MBS Weekly Market Commentary Week Ending 08/21/2020

Long and intermediate Treasury yields edged lower last week as 30-year Treasuries experienced a 10-basis point drop while yield on the 10-year fell by 5bps. The accompanying 2-10 Year spread flattened by 5bps due to the 2-Year yield increasing to .16% on Friday. According to minutes released on Wednesday from the Federal Reserve’s meeting in July, the Fed is not presently considering using yield control to assist as a method of quantitative easing.
Yield control, a monetary policy currently employed by Australia’s central bank and the Bank of Japan, is a variation on quantitative easing where the Fed buys enough securities to cap the yield on a given maturity and thereby fight adverse movements in the yield curve during times of crisis.

The graph below indicates that the 40-day standard deviation of the 5-year yield is approaching its lowest level in years, only a few months after the pandemic-related market disruptions took the note’s volatility to levels last seen during the financial crisis of 2008-10.

MBS hedge ratio adjusted performance (relative to Treasuries) remained stable last week as the price on the Fannie 30-year 2 coupon topped out at 103-08+ on 8/17 and prevailed at that level the rest of the week.MBS 5-day cumulative duration-adjusted performance relative to 10-yr and 5-year Treasury notes was also relatively flat on higher coupons. Most notably, the Ginnie 3 coupon fell by about 9 ticks in its 5-day cumulative spread over the 10-year. The drop in performance on the 3 is likely linked to the increased volume and thereby liquidity of the Ginnie 2 coupon in the TBA market, which is now much more widely in use to hedge lower coupon government production. Also noteworthy, Ginnie 2 coupon trading accounted for slightly over 15% of total Ginnie TBA trading on Friday, and the Fed added the Ginnie 2 security to their MBS purchases for the first time last week.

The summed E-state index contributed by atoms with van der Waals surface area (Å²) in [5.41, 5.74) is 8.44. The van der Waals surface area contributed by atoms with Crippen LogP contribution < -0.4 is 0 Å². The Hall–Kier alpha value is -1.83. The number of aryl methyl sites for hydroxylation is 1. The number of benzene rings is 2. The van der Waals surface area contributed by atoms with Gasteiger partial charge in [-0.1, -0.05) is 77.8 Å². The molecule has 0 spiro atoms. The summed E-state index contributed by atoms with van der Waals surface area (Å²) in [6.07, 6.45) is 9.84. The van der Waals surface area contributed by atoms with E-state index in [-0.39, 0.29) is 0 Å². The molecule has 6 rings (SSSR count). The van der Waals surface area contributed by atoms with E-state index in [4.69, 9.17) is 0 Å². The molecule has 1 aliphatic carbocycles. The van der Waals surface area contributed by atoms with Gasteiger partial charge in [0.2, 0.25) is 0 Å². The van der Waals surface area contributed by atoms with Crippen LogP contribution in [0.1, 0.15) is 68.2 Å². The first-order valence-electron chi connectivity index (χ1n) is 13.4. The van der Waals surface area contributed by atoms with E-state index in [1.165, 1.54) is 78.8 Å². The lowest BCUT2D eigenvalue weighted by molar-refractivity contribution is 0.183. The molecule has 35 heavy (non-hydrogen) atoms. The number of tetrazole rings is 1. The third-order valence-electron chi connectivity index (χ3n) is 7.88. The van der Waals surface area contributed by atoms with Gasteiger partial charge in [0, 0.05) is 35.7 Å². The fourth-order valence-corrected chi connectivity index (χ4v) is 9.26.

The graph below demonstrates the rally we continue to see on the Fannie 2 coupon in the TBA market.

Primary mortgage rates have begun to float higher in an expected positive correlation between interest rates on new originations and the FHFA’s 50bp refinance tax. Freddie Mac’s Primary Mortgage Market Survey has the 30-Year fixed rate at 2.99% for the week ending on 8/20. Since Freddie’s lowest ever recorded average prime-rate of 2.88% on 8/6, prime rates have increased 3bps in the last week and 11bps over the last 2 weeks. Increasing rates have slowed new mortgage applications and especially hampered refinances according to data provided by the MBA’s Weekly Application Index. Total applications are down 3.8% and refi’s are down 5.3% week over week.